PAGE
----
Table 1 also shows the prevalence of NRT use by smoker characteristics. Use was significantly higher among respondents who intended to quit altogether (using various measures), who made serious attempts to quit, and who had received behavioural or professional supports for cessation. NRT use was also positively associated with baseline cigarette consumption, lifetime number of quit attempts, prior use of NRT, perceived addiction, confidence in ability to quit and attitudes toward stop-smoking medications. Age, sex or education were not associated with NRT use; nor was rural/urban residence in our analyses (data not shown).

Among smokers who intended to quit altogether (either a prior intention to quit at baseline or a reported serious attempt during the follow-up period) and a baseline consumption of 10 or more cigarettes per day (the 27% of smokers meeting explicit practice guidelines), 25% used NRT. The highest prevalence of NRT use observed by subgroup, at 31%, was among smokers who exactly met the most conservative eligibility criteria and also reported past or recent receipt of behavioural support (Table 1).

Table 2 shows the characteristics and responses of the 301 individuals who used NRT in the six-month follow-up window. The large majority of NRT users had a history of quit attempts at the baseline interview (91%), expressed an intention to quit (as baseline intention to quit [61%] or attempt in follow-up [72%]), had used NRT at or before the baseline interview (80%) and reported themselves to be ''very addicted'' (77%). NRT users tended to believe stop-smoking medications made it easier to quit (84%) and that they were readily available (88%), but also that the cost made it difficult to use them (58%).

Table 3 shows the results of simultaneously adjusted log-binomial regression models predicting use of NRT during six-month follow-up among all smokers and among only those who reported attempting to quit during the same follow-up window. Demographic characteristics including age and education were not associated with NRT use after adjustment for smoking behaviour and history.

Among all smokers, history of quit attempts at baseline was unrelated to NRT use. However, respondents were over 6 times more likely to use NRT if they reported a serious attempt to quit smoking over the same six-month follow-up period; they were also more likely to use NRT if they had previously used it. Both a lifetime history of physician advice or behavioural supports for cessation and reported receipt of advice or support during the same follow-up window were statistically significant predictors of NRT use in the fully adjusted model. Consumption-based smoking behaviour measures at baseline (number of cigarettes per day and time to first cigarette) and confidence in ability to quit were not statistically significant after adjustment for history of quitting behaviour.

When the analysis of predictors of NRT use was restricted to smokers who made a serious attempt to quit in the six-month time frame, history of support for cessation was positively associated with NRT use. However, after adjustment for this, behavioural support reported during the same reference period was not related to NRT use. (Additional models, not shown, indicate substitution effect where either past or sametime period history of behavioural supports were positively associated with NRT use, and the two were correlated.) Unlike the associations found among all smokers, among those who made a quit attempt higher number of cigarettes per day at baseline was positively associated with reported use of NRT in the next six months, but not previous quit attempts. A ''don't know'' response to the attitude item about price of NRT was negatively correlated with use. Conversely a ''don't know'' response to the question on ease of access was positively associated with use (p = .048 for the contrast).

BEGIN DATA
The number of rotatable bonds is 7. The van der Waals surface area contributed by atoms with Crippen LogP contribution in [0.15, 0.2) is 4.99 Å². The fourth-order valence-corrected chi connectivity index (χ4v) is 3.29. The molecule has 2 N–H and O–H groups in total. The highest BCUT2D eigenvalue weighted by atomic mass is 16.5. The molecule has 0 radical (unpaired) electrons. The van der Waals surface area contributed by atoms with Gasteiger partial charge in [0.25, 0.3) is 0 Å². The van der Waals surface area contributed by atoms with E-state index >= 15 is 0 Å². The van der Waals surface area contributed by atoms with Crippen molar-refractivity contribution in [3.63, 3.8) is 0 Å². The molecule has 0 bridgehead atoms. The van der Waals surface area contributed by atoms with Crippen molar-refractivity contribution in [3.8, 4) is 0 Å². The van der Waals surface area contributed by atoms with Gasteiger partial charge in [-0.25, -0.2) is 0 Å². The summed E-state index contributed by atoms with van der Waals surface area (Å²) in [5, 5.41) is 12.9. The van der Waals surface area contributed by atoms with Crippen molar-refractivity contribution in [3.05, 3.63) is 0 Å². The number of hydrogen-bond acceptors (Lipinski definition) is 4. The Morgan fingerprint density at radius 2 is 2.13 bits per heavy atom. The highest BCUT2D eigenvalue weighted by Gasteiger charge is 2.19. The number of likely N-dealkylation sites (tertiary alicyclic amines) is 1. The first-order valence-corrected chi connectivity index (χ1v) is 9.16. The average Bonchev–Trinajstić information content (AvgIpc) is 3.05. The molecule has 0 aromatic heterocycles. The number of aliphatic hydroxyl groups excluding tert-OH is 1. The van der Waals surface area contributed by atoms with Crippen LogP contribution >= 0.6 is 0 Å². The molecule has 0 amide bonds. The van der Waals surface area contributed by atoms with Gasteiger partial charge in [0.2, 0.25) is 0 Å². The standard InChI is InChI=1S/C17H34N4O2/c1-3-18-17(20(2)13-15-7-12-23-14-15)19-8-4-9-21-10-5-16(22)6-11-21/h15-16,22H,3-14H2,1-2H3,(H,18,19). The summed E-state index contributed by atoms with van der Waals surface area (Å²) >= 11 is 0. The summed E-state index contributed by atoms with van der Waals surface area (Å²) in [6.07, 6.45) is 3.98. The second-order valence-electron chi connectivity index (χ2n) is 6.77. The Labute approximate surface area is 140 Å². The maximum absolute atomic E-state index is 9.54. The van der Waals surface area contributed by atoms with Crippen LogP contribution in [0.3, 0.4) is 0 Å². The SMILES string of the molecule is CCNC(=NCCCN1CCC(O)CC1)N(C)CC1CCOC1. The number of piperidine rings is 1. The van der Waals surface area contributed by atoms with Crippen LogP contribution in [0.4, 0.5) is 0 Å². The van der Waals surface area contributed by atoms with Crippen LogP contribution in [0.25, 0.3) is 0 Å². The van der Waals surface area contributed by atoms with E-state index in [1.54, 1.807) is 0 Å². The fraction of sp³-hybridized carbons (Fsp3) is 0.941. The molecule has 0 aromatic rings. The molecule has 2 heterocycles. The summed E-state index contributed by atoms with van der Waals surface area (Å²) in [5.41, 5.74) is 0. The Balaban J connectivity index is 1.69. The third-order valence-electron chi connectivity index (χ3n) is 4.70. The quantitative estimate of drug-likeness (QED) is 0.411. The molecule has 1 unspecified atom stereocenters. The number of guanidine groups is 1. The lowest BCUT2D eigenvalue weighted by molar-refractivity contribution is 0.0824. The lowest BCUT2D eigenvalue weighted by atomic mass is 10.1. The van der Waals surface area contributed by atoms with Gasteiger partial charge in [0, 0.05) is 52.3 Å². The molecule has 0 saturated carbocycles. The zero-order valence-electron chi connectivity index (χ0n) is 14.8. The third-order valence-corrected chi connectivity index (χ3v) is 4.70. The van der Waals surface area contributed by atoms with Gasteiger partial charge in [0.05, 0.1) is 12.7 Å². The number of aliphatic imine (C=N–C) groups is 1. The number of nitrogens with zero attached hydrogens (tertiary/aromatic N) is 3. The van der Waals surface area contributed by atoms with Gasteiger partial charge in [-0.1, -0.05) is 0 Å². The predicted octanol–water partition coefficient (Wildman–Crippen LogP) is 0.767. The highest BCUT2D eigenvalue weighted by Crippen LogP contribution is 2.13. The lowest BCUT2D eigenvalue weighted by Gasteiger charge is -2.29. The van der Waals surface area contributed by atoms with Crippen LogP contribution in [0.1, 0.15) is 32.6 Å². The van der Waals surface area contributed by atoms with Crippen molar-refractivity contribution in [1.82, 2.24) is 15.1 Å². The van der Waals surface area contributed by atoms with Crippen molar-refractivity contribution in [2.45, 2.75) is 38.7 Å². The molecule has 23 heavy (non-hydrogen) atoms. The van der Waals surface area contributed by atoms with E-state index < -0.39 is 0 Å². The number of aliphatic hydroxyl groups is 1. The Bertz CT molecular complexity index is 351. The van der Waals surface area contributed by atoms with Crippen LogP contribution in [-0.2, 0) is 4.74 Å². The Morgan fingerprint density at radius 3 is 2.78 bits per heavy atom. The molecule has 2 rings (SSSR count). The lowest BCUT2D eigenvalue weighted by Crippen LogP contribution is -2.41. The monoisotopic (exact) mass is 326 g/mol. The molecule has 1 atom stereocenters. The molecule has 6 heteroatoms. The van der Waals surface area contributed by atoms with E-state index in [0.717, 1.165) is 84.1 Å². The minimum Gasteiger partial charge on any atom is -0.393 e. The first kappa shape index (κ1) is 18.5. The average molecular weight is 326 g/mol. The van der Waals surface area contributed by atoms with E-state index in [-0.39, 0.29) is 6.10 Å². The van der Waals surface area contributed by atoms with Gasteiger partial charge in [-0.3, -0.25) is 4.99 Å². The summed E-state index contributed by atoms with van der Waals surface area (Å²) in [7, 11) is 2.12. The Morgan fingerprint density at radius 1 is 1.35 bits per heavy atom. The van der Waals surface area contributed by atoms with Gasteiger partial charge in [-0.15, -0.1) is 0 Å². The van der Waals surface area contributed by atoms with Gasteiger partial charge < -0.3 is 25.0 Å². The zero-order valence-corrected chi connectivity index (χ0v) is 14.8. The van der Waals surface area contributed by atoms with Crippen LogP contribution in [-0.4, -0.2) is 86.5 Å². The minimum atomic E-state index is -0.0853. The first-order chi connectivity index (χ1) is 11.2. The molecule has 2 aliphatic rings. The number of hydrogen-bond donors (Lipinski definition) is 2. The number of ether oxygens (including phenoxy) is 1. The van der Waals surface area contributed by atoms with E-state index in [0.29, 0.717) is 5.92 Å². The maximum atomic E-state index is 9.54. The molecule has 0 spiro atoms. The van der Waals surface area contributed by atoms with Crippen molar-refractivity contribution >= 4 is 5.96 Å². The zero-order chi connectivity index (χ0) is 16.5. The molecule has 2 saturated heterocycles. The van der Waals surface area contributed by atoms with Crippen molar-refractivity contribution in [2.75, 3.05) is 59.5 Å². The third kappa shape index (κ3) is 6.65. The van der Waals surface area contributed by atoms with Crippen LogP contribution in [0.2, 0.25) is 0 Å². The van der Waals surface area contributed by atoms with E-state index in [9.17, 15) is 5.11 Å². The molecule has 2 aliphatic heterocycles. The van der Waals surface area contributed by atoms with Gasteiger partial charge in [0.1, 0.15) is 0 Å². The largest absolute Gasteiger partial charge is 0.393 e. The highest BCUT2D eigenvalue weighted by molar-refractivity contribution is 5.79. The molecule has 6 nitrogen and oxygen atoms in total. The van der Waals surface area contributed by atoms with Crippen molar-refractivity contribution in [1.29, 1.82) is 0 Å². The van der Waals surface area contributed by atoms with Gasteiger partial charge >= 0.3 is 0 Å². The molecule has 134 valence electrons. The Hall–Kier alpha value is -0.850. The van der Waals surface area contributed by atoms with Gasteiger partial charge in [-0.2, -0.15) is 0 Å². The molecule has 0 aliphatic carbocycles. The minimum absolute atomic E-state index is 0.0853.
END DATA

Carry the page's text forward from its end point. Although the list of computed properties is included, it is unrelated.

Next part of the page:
Table 2 Characteristics of a population-representative cohort of adult smokers who reported using NRT products ''to quit or cut down'' in a six-month follow-up period, Ontario, Canada
Characteristics of smokers (n = 301) Weighted,
95% confidence interval

Source: Ontario Tobacco Survey, Ontario Tobacco Research Unit, July 2005 to December 2007 (Cohorts 1 to 4 with six-month follow-up data).

Abbreviation: NRT, nicotine replacement therapy.

aCell size less than 5: estimates have been suppressed to maintain confidentiality.
Age, years 18–34 32.2 24.6–39.9
35–54 52.4 44.7–60.1
55+ 15.4 10.7–20.0
Sex Male 51.5 43.8–59.1
Female 48.5 40.9–56.2
Education Some post-secondary 61.8 54.2–69.3
  High school or less 38.2 30.7–45.8
Heaviness of smoking at baseline
Number of cigarettes smoked/day 0–9 29.1 21.5–36.8
10–15 32.8 25.4–40.2
16+ 38.1 31.1–45.2
Time from waking to first cigarette, minutes ≤ 30 56.4 48.5–64.2
> 30 43.6 35.8–51.5
Quit attempts and intentions
Lifetime number of quit attempts at baseline 0 9.3 3.3–15.4
1 16.6 11.1–22.0
2 21.3 14.8–27.8
≥ 3 52.8 45.1–60.5
Intended to quit at baseline Yes 60.8 53.0–68.5
No 39.2 31.5–47.0
Made a serious attempt to quit smoking during the 6-month follow-up period (reported at follow-up) Yes 72.3 65.5–79.0
No 27.7 21.0–34.5
Supports for cessation
Lifetime history of NRT use Yes 79.6 72.4–86.8